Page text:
• reexamining Medicaid’s estate recovery policies
  • integrating care for people who are dually eligible for Medicaid and Medicare
  • improving hospital payment policy for the nation’s safety-net hospitals

MACPAC is a non-partisan legislative branch agency that “provides policy and data analysis and makes recommendations to Congress, the Secretary of the U.S. Department of Health and Human Services, and the states on a wide array of issues affecting Medicaid and the State Children’s Health Insurance Program (CHIP).”  Its mandate calls for it to address matters such as Medicaid and CHIP payment, eligibility, enrollment and retention, coverage, access to care, quality of care, and the programs’ interaction with Medicare and the health care system generally.

Because Pennsylvania safety-net hospitals care for so many more Medicaid and CHIP participants than the typical community hospital, MACPAC’s deliberations are especially important to them.

Learn more about MACPAC’s recommendations in its Report to Congress on Medicaid and CHIP.

Filed under: Federal Medicaid issues

COVID-19 Update: Monday, March 22

The following is the latest COVID-19 information from Pennsylvania’s state government as of 2:30 p.m. on Monday, March 22.

Department of Health

  • The Department of Health has amended the state’s universal face coverings order to align with updated federal CDC guidelines.  The amended order went into effect at 12:01 a.m. on March 17, 2021 and will remain in effect until further notice.  The new state order addresses activities that fully vaccinated people can resume now, as low risk to themselves, while being mindful of the potential risk of transmitting the virus to others.  For further information, see the following resources:
  • The Department of Health has outlined temporary plans to get more COVID-19 vaccine to Pennsylvanians and improve transparency and technical resources online.  According to officials, “Starting the week of March 22, a focused network of 200-300 providers can expect to see more first doses of vaccine arriving and will be assured of a steady supply for the next several weeks.”  In addition:

The temporarily focused network of providers was selected following an extensive review, which included a survey of all providers and mapping out an initial view of the provider network to receive focused allocations of first vaccine doses over the next few weeks. Providers were selected based on:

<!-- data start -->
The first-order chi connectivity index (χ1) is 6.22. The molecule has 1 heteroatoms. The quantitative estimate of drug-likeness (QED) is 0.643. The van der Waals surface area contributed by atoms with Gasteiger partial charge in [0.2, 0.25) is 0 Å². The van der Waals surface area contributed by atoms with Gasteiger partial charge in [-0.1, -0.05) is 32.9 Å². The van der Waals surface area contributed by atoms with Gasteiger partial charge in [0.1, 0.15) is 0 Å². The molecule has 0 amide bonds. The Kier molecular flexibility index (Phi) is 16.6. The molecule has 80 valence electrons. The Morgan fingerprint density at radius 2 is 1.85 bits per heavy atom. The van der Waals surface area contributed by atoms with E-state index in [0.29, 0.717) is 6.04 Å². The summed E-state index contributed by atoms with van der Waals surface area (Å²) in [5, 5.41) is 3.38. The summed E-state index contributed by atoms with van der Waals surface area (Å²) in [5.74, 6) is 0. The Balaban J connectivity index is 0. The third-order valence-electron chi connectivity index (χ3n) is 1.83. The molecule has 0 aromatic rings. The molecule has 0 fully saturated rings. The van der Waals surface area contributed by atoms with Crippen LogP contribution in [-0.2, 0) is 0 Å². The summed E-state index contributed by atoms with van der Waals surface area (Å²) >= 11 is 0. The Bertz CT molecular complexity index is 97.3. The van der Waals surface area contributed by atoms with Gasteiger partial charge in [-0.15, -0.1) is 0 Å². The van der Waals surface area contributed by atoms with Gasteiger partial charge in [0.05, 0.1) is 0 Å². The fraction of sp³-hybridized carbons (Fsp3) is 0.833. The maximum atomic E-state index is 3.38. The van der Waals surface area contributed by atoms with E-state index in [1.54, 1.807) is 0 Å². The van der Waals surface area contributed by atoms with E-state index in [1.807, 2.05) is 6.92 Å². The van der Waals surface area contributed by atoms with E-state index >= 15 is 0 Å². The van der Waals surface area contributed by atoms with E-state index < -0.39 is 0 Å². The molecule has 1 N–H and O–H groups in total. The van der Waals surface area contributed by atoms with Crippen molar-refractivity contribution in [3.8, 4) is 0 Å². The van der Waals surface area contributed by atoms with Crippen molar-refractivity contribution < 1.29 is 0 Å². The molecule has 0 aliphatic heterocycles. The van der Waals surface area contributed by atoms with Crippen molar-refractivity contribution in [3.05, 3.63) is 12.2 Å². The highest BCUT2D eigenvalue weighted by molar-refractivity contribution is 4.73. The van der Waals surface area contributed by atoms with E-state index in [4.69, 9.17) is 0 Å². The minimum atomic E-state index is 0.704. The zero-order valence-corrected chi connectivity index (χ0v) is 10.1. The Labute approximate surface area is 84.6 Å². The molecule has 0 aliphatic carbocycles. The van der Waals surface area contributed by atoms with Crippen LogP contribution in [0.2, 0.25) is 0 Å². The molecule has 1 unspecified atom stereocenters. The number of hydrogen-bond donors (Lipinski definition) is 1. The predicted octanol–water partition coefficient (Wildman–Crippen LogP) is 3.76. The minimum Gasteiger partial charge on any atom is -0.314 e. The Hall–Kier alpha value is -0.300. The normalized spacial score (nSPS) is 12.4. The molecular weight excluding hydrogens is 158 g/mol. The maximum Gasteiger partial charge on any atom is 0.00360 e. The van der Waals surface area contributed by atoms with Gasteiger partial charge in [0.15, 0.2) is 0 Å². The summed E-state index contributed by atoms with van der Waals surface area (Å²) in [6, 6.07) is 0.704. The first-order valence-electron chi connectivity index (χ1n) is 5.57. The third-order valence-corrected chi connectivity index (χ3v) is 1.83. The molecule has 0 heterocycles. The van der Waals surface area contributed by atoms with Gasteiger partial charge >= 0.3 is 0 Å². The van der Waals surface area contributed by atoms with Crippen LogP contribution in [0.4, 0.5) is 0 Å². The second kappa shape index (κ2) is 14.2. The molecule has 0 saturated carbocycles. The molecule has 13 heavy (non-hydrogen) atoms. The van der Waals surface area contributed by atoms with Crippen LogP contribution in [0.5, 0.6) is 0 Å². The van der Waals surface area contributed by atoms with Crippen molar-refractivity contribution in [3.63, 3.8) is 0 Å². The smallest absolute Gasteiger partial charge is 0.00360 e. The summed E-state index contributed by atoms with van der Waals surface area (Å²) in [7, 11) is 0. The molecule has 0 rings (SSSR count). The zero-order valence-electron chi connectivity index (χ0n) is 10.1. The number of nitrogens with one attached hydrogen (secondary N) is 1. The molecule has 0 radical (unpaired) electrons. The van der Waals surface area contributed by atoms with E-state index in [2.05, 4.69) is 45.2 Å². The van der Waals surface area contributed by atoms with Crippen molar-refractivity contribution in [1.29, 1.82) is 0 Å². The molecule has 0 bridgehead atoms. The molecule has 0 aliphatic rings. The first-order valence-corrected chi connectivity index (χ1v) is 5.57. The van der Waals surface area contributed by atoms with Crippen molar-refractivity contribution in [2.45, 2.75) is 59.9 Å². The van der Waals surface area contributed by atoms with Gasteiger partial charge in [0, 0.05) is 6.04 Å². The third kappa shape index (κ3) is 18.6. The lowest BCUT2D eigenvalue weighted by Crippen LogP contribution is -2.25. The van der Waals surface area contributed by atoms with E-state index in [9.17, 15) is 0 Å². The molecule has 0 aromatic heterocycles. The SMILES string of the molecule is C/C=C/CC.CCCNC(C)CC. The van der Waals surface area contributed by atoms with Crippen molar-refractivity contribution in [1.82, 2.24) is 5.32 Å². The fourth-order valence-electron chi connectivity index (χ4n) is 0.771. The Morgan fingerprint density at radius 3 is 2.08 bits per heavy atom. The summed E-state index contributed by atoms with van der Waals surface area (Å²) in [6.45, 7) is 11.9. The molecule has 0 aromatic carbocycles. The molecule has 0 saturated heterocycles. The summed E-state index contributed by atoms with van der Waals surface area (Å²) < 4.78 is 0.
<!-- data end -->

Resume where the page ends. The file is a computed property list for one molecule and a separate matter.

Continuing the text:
• geographic reach,
  • access for residents,
  • equity across demographics,
  • vaccine throughput, and
  • estimated demand.

The selection process took into account the ability to administer a high volume of first doses within seven days of delivery while maintaining equity across racial, ethnic, and socioeconomic lines as well as the ability to capture and report vaccine administration data within 24 hours. 

The temporarily narrowed network of vaccine providers is designed to reach people with different needs and preferences using a mix of provider types, including:

  • hospitals,
  • pharmacies,
  • Federally Qualified Health Centers, and
  • public health providers.

Learn more from a Department of Health news release.

That same March 19 news release states that

As proof that the pace of vaccinations is accelerating, yesterday the CDC ranked Pennsylvania number two in the nation for the number of doses administered per 100,000 residents over the past seven days.

Department of Health – by the numbers

  • The number of new COVID-19 cases has fallen significantly since November and December but the decline has ended and the daily numbers now generally are higher than they have been in recent weeks.
  • Despite the slightly rising number of new COVID-19 cases the daily death totals continue to decline.
  • For the week from March 12 through March 18 the state’s overall COVID-19 test positivity rate was 6.5 percent, up from 5.7 percent last week.
  • The numbers of Pennsylvanians hospitalized with COVID-19, in hospital ICUs with COVID-19, and on ventilators being treated for COVID-19 have all risen slightly in the past week.
  • Currently, 24 percent of adult ICU beds in the state are unoccupied, as are 21 percent of medical/surgical beds, 11 percent of pediatric ICU beds, 30 percent of pediatric beds, and 37 percent of airborne isolation units.
  • As of March 22 the state’s vaccine dashboard shows that nearly 1.4 million Pennsylvanians have received their first dose of a COVID-19 vaccine and more than 1.5 million have received both doses of a vaccine; the latter increase is 19 percent in the past week.  These numbers do not include Philadelphia, which operates its own COVID-19 vaccination program.  The vaccine dashboard shows vaccine totals by county.
  • Philadelphia’s Department of Public Health reports that as of March 20, 580,000 doses of COVID-19 vaccine have been administered in the city:  419,000 first doses and 161,000 second doses.
  • Thus, while the state has completed vaccination of approximately 13.4 percent of its non-Philadelphia population, Philadelphia has completed vaccination of only about ten percent of its population.

Around the State

Department of Human Services

DHS has issued a Medical Assistance bulletin announcing the addition of CPT code M0245 for the use of the unapproved monoclonal antibody therapies bamlanivimab and etesevimab when administered together.  The medications have received emergency use authorization from the federal FDA.

Resources to Consult

Pennsylvania Department of Human Services

Main COVID-19 Page

COVID-19 Provider Resources

Press Releases

Pennsylvania Department of Health

Main COVID-19 Page

PA Health Alert Network

Centers for Disease Control and Prevention

Main COVID-19 Page

FAQ

Filed under: Coronavirus, COVID-19

P:(717)234-6970; F:(717)234-6971
2012 Safety-Net Association of Pennsylvania